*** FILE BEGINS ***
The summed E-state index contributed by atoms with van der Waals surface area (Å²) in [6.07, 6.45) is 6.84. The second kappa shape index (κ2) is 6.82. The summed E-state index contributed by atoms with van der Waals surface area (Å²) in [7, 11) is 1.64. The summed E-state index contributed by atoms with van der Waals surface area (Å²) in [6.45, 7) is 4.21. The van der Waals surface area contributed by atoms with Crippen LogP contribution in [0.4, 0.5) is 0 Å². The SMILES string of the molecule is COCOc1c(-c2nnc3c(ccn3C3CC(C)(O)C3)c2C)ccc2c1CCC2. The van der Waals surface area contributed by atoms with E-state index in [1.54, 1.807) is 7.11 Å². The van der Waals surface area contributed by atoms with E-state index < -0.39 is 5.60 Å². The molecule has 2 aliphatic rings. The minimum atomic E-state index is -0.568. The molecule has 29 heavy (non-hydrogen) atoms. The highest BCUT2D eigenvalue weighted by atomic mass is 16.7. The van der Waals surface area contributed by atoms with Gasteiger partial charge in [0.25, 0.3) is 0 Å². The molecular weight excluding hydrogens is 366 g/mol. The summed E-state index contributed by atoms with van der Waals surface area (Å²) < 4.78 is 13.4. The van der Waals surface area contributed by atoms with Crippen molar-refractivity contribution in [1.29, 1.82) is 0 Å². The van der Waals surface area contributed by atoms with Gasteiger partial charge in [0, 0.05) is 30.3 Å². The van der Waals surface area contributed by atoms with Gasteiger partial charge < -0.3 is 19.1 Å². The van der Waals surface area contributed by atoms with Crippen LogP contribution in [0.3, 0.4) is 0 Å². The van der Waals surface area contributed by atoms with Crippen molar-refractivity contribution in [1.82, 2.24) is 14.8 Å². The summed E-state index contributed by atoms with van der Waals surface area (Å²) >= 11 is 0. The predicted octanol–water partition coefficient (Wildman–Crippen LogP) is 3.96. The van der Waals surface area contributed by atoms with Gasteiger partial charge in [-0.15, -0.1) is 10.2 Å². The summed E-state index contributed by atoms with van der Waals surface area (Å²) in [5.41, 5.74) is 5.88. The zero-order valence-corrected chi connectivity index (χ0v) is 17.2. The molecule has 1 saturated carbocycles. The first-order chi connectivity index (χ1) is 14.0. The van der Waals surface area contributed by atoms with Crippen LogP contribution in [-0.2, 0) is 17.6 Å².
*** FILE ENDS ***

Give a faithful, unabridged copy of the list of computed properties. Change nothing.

The summed E-state index contributed by atoms with van der Waals surface area (Å²) in [6.07, 6.45) is 6.84. The second kappa shape index (κ2) is 6.82. The summed E-state index contributed by atoms with van der Waals surface area (Å²) in [7, 11) is 1.64. The summed E-state index contributed by atoms with van der Waals surface area (Å²) in [6.45, 7) is 4.21. The van der Waals surface area contributed by atoms with Crippen LogP contribution in [0.4, 0.5) is 0 Å². The SMILES string of the molecule is COCOc1c(-c2nnc3c(ccn3C3CC(C)(O)C3)c2C)ccc2c1CCC2. The van der Waals surface area contributed by atoms with E-state index in [1.54, 1.807) is 7.11 Å². The van der Waals surface area contributed by atoms with E-state index < -0.39 is 5.60 Å². The molecule has 2 aliphatic rings. The minimum atomic E-state index is -0.568. The molecule has 29 heavy (non-hydrogen) atoms. The highest BCUT2D eigenvalue weighted by atomic mass is 16.7. The van der Waals surface area contributed by atoms with Gasteiger partial charge in [0.25, 0.3) is 0 Å². The molecular weight excluding hydrogens is 366 g/mol. The summed E-state index contributed by atoms with van der Waals surface area (Å²) < 4.78 is 13.4. The van der Waals surface area contributed by atoms with Crippen molar-refractivity contribution in [1.29, 1.82) is 0 Å². The van der Waals surface area contributed by atoms with Gasteiger partial charge in [0, 0.05) is 30.3 Å². The van der Waals surface area contributed by atoms with Gasteiger partial charge < -0.3 is 19.1 Å². The van der Waals surface area contributed by atoms with Crippen LogP contribution in [0.3, 0.4) is 0 Å². The van der Waals surface area contributed by atoms with Crippen molar-refractivity contribution in [1.82, 2.24) is 14.8 Å². The summed E-state index contributed by atoms with van der Waals surface area (Å²) >= 11 is 0. The predicted octanol–water partition coefficient (Wildman–Crippen LogP) is 3.96. The van der Waals surface area contributed by atoms with Gasteiger partial charge in [-0.15, -0.1) is 10.2 Å². The summed E-state index contributed by atoms with van der Waals surface area (Å²) in [5.41, 5.74) is 5.88. The zero-order valence-corrected chi connectivity index (χ0v) is 17.2. The molecule has 1 saturated carbocycles. The first-order chi connectivity index (χ1) is 14.0. The van der Waals surface area contributed by atoms with Crippen LogP contribution in [-0.2, 0) is 17.6 Å².